Heinkel 111 Crash at Fair Isle
At Gilsetter, east of the airstrip on Fair Isle, are still the remains of the Heinkel 111, which crashed there on the 17th of January 1941.
The Heinkel 111 belonged to "Wettererkundungs Staffel 1 O.b.d." (the long-range weather reconnaissance unit of the Luftwaffe High Command). This unit provided weather reports for Germany, and involved flying out over the North Sea and into the Atlantic, usually via the far North of Scotland. The flights were known as "Weather Willy" to the British, and data sent back was intercepted unwittingly providing free weather forecast.
The plane took off from its base at Oldenburg near Bremen at 8 o'clock in the morning. The crew was: Wetterdienst Insp. A. Kr Leo Gburek, the meteorologist; 1st Wireless Operator, Feldwebel Josef Wohlfahrt; 2nd W/O, George Nentwig; engineer/air gunner, Unteroffizier Bernard Luking: and pilot, Lieutenant Karl Heinz Thurz. (Ironically Thurz was responsible for the design of his units badge, which depicted the south lighthouse on Fair Isle, which was used by the Germans as a main navigation point.)
The flight went on as normal until they suddenly were attacced by two Hurricane Mk1. The Hurricanes, belonging to No.3 Squadron, based at Sumburgh was flown by two commonwealth pilots, Pilot Officer Eddie Berry (RNZAF) and Flight Officer R Watson (RCAF), and they had spotted the Heinkel in a piece of clear airspace on the cloudy day.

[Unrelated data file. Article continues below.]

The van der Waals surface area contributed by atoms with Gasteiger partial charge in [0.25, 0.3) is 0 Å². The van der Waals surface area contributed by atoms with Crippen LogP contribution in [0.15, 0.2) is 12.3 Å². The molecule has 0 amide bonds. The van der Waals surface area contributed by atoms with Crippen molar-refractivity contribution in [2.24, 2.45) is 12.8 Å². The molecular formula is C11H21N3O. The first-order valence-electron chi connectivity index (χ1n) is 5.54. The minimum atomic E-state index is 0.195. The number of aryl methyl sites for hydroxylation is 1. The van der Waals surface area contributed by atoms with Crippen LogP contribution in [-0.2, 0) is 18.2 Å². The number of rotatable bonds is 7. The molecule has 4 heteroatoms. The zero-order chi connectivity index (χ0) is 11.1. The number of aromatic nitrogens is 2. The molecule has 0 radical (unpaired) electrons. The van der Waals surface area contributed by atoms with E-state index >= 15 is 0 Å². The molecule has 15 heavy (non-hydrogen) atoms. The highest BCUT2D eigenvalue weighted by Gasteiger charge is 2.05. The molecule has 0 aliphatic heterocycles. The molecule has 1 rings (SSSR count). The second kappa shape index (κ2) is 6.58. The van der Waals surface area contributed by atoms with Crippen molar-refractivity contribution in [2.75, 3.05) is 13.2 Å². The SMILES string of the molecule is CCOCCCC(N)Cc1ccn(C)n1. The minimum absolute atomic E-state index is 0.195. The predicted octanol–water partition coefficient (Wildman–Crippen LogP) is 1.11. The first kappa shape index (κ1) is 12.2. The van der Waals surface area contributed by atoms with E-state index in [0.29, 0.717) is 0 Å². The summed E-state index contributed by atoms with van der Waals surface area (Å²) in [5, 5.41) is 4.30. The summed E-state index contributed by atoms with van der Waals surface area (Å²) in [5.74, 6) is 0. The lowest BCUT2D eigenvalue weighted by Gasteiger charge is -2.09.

The Heinkel tried to escape into the clouds, but it was too late, the plane had already received mortal damage. Both engines stopped, some of the instruments did not work, the undercarriages were hanging down, and two of the men onboard were injuried. The crew thought that they had to face a ditch in the sea, but suddenly Fair Isle appeared in front of them. Thurz saw a field, with something he thought was hedgerows, witch should be possible to land on. The plane came down with rather high speed, the hedgerows turned out to be stone dykes, and it crashed into a stone wall and caught fire. Two crewmen in the tail, George Nentwig and Leo Gburek, was trown out and killed. The pilot and the the two other crewmen managed to get out of the plane alive.